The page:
Hunting for Reasons to Hope: A Conversation with Wendell Berry
Bush, Harold K., Jr., Christianity and Literature
Interviewer's Note: Much of Kentucky around Louisville is fairly flat, but as we venture eastward toward Henry County, where Wendell Berry's farm is located, little by little the land takes on a more rugged and hilly aspect. By the time we turn off the freeway, heading due south onto a curvy two-lane country road, it almost seems mountainous. Berry's farmhouse is set upon a hillside, overlooking the road and a wide river valley beyond it. Arrivals must pull up the steep driveway toward a dusty, heavily-used pickup truck. On the hillside next to the house is a flock of sheep; large bees hum lazily past. It is hot and steamy, the week after Independence Day 2006, and besides the bees almost nothing is stirring on this Sunday afternoon. Getting out of the car, looking upward toward the quiet house, the first sign of life we see is a small, friendly black dog, unleashed, that approaches us with winsome tail wagging away. A large man, decked out in work shirt, soiled trousers, and heavy boots, appears on the white porch, raising an arm and shouting a welcome. We climb up the hill toward Wendell Berry and his wife, Tanya, expecting to enjoy a full afternoon in the company of one of our nation's legendary writers and activists.
Some of the great discoveries of my graduate education, back in the early 1990s, were the various works of Wendell Berry. I remember specifically the peaceful feeling I got when I read the first poem from his collection, Sabbaths (1987): "I go among trees and sit still. / All my stirring becomes quiet / around me like circles on water." I was immediately drawn into the calm beauty of the forest by the calm beauty of Berry's controlled yet seemingly effortless language. I also recall a distinct feeling of empowerment after reading a few of his essays early on. Among them was the wonderfully titled "The Joy of Sales Resistance," the preface to Sex, Economy, Freedom & Community (1992), which prophetically spelled out in very simple terms some of the persistent themes of his writing over many decades. I went on from there to become an avid reader of Wendell Berry, and it was quite an honor finally to meet him during the 2005 MLA Convention in Washington D.C., where he was presented with the Conference on Christianity and Literature's Lifetime Achievement Award. During that luncheon, I was struck mostly by his thoroughly endearing sense of humor. Here was a man, I learned very quickly, who still loves a good story and a knee-slapping laugh. We swapped tall tales and puns like hungry fur trappers in the Old Northwest. I was so drawn to him that I found the pluck to ask him if it might be possible to visit him come spring or summer, and interview him at his Kentucky farm, to which he graciously said yes. What follows is some of the talk we had on that humid summer afternoon, seated in his kitchen under a ceiling fan ("it's the coolest place on the farm," said Tanya), with both of our wives in attendance and taking part in the conversation as well--which seemed fitting for a bright and welcoming country kitchen.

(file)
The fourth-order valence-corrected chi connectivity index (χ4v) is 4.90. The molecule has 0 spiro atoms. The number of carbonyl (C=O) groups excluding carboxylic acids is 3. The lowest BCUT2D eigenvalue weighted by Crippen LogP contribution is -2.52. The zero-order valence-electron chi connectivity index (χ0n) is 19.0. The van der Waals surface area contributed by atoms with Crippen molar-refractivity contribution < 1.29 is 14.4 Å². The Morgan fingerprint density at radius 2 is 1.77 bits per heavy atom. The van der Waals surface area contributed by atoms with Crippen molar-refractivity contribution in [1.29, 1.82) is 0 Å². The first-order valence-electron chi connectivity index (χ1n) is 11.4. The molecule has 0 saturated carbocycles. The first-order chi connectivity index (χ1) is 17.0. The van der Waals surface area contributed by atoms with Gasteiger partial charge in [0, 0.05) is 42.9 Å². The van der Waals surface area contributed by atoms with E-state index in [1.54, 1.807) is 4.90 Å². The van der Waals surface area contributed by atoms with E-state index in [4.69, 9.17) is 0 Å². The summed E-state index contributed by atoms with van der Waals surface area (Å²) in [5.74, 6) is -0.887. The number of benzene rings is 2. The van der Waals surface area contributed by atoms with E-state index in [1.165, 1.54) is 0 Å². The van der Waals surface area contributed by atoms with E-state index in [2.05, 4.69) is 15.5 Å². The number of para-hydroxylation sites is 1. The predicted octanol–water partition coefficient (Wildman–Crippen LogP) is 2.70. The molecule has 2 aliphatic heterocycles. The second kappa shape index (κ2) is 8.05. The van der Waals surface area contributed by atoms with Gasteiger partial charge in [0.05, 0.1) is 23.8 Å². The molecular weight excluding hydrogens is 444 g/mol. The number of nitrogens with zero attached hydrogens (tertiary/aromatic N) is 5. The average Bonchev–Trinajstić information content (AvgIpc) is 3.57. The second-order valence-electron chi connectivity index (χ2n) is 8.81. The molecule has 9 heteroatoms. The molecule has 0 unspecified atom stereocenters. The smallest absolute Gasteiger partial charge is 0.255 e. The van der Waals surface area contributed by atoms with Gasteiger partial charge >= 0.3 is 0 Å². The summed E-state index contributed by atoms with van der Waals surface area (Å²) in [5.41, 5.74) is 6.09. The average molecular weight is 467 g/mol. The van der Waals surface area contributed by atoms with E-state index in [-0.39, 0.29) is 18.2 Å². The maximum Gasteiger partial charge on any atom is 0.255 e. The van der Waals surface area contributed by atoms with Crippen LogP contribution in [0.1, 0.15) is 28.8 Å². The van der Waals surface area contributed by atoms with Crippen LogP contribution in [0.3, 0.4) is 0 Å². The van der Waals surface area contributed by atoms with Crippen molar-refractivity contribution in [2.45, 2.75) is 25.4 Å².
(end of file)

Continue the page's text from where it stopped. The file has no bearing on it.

HKB: When I look at the list of past winners of the Lifetime Award for CCL, I see names like Czeslaw Milosz, Denise Levertov, Wayne Booth, Richard Wilbur, Cleanth Brooks. I wonder how it feels to be named with authors of that caliber?
WB: Of course, those are people I respect very much. Denise Levertov I knew and loved. Well, it's very confirming to have people respect your work. On the other hand, I can't say that my chief motive in the work is to be honored. That's not something I can afford to think a great deal about. I have to think about what I'm doing and what I have ahead of me, what's required of me, or what seems to be required of me. Being honored is not something I'm willing to allow to take up a lot of room in my mind. But it's confirming; it's like a foothold maybe, and I'm grateful for it.
HKB: How do you see your contribution to the flow of American literary history, or how do you fit into American literary history as a whole? …